I Love You a Latte

Sarah Crippes, Features Writer

You love her.  She is always there for you when you need her most. She is your best friend. She can keep you company on your late night procrastination, early morning meeting, or even Sunday lunch date.  

You are in love with a cup of coffee.

Recent studies on America’s obsessive love affair with coffee have revealed alarming facts about caffeine consumption among youth.  As the kids start drinking coffee earlier, the effects are becoming larger.  

The American Academy of Pediatrics recommends that adolescents consume no more than 100 mg of caffeine daily to avoid risks such as agitation, anxiety and dehydration.

You hear that and you say to yourself, “I’m totally fine.” There is no way you have more than 100 mg of caffeine everyday. You definitely have nothing to worry about.

But much to your astonishment, the majority of the Caribou drinks that you bring to first hour every morning do indeed have way more than 100 mgs of caffeine in them.

The ever so popular Medium Iced Latte: 270 mg of caffeine.

The favorite Medium Cappuccino: 270 mg of caffeine.

The tasty Medium Campfire Mocha Cooler: 125 mg of caffeine.

I have to admit the risks of too much caffeine aren’t as scary as adults say they are. I mean it’s just agitation, anxiety, and dehydration…right?  Unfortunately, these aren’t the worst risks of too much caffeine, though.

The most dangerous risk of too much coffee is when it begins to replace sleep.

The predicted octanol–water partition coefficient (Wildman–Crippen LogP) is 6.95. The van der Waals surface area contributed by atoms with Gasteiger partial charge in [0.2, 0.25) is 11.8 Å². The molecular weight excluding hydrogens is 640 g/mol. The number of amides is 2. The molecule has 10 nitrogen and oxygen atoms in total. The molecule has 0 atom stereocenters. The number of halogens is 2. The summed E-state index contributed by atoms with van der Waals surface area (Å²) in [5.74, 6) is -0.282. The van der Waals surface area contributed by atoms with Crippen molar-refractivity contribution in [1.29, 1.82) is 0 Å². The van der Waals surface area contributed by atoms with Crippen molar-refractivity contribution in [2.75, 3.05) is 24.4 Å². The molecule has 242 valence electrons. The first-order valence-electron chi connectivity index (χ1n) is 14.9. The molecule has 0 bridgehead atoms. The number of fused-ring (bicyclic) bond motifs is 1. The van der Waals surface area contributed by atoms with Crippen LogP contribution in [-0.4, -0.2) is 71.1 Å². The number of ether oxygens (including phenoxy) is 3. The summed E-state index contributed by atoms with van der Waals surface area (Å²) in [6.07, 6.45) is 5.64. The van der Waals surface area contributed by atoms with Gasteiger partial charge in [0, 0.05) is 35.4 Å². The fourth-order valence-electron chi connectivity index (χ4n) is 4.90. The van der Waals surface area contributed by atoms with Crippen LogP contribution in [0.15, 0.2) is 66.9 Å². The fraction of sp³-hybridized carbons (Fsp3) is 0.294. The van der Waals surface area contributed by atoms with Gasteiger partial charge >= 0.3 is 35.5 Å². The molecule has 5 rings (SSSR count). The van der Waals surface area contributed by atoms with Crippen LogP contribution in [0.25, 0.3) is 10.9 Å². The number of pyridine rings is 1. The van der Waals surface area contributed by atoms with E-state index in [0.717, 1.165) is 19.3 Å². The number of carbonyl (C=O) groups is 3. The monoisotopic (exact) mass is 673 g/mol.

Teens are becoming too reliant on caffeine rather than sleep.
Juliana Dacoregio

Everyone in high school claims to be ‘sleep deprived’ and ‘so exhausted.’ But do they really know what sleep deprivation can do to the teenage body if the recommended 9 hours are not met?  

Sleep deprivation is strongly connected with your mental health.  According to a study conducted at Karolinska Institutet in Stockholm, students who do not get enough sleep are three times more likely to be depressed compared to their counterparts that receive enough sleep.

Sleep deprivation not only causes mental harm to students but also has the potential to jumpstart a drug addiction.  Science Daily recently published a study revealing the connection between sleep and drug usage. Teenagers who sleep less are more likely to have used alcohol and marijuana in the past month.  For every 10 minutes you go to bed later, there is a 6% higher risk of drug use in the next month.

One of the biggest risk factors from sleep deprivation is driving while drowsy.   The National Highway Traffic Safety Administration has recently estimated that 1,550 deaths, 71,000 injuries, and $12.5 billion in damage are the result of drowsy driving each year.  The greatest risk is falling asleep behind the wheel, and hurting not only yourself but others as well.

Not to say that your coffee consumption will directly lead to billions of dollars of damage to your car and health, but coffee and caffeine can have some severe consequences.  

Caffeine is great when you need that boost of energy to survive your late night study session, but becoming too reliant on caffeine rather than sleep can lead to mental health concerns, substance abuse, as well as driving risks.

You need her. She is everything in your life. She is all you have ever wanted.  You simply cannot live without her.

If coffee is the love of your life, you may want to think twice before you bring her home to meet the parents.